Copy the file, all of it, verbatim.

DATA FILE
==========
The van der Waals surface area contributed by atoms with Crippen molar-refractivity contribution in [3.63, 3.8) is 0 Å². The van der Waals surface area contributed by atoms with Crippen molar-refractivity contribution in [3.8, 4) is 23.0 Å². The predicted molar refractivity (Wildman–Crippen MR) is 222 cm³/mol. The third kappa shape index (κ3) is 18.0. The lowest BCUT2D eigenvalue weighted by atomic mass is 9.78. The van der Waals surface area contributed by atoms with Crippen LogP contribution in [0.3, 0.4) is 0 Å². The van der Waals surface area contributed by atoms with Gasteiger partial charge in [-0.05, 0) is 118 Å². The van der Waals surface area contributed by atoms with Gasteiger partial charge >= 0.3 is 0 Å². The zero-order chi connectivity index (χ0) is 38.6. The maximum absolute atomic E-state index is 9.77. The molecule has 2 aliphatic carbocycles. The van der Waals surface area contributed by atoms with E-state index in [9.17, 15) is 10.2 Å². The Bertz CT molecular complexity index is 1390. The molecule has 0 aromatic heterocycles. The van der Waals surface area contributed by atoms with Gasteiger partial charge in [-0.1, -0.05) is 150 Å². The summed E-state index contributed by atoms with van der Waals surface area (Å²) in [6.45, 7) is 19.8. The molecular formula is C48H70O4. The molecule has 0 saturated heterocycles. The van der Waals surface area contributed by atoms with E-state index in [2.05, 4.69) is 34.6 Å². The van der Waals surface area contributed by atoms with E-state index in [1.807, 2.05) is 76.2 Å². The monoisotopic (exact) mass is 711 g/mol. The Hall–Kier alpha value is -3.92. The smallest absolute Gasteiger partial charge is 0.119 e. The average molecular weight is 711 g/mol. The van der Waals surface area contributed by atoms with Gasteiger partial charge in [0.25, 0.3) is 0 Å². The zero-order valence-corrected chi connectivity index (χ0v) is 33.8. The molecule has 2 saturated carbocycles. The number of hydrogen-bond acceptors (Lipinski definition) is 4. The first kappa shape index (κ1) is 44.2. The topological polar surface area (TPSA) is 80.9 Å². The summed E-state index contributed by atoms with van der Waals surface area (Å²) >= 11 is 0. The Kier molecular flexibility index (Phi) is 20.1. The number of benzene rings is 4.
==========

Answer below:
The van der Waals surface area contributed by atoms with Crippen molar-refractivity contribution in [3.63, 3.8) is 0 Å². The van der Waals surface area contributed by atoms with Crippen molar-refractivity contribution in [3.8, 4) is 23.0 Å². The predicted molar refractivity (Wildman–Crippen MR) is 222 cm³/mol. The third kappa shape index (κ3) is 18.0. The lowest BCUT2D eigenvalue weighted by atomic mass is 9.78. The van der Waals surface area contributed by atoms with Crippen LogP contribution in [0.3, 0.4) is 0 Å². The van der Waals surface area contributed by atoms with Gasteiger partial charge in [-0.05, 0) is 118 Å². The van der Waals surface area contributed by atoms with Gasteiger partial charge >= 0.3 is 0 Å². The zero-order chi connectivity index (χ0) is 38.6. The maximum absolute atomic E-state index is 9.77. The molecule has 2 aliphatic carbocycles. The van der Waals surface area contributed by atoms with E-state index in [9.17, 15) is 10.2 Å². The Bertz CT molecular complexity index is 1390. The molecule has 0 aromatic heterocycles. The van der Waals surface area contributed by atoms with Gasteiger partial charge in [-0.1, -0.05) is 150 Å². The summed E-state index contributed by atoms with van der Waals surface area (Å²) in [6.45, 7) is 19.8. The molecular formula is C48H70O4. The molecule has 0 saturated heterocycles. The van der Waals surface area contributed by atoms with E-state index in [2.05, 4.69) is 34.6 Å². The van der Waals surface area contributed by atoms with E-state index in [1.807, 2.05) is 76.2 Å². The monoisotopic (exact) mass is 711 g/mol. The Hall–Kier alpha value is -3.92. The smallest absolute Gasteiger partial charge is 0.119 e. The average molecular weight is 711 g/mol. The van der Waals surface area contributed by atoms with Gasteiger partial charge in [0.25, 0.3) is 0 Å². The zero-order valence-corrected chi connectivity index (χ0v) is 33.8. The molecule has 2 saturated carbocycles. The number of hydrogen-bond acceptors (Lipinski definition) is 4. The first kappa shape index (κ1) is 44.2. The topological polar surface area (TPSA) is 80.9 Å². The summed E-state index contributed by atoms with van der Waals surface area (Å²) >= 11 is 0. The Kier molecular flexibility index (Phi) is 20.1. The number of benzene rings is 4.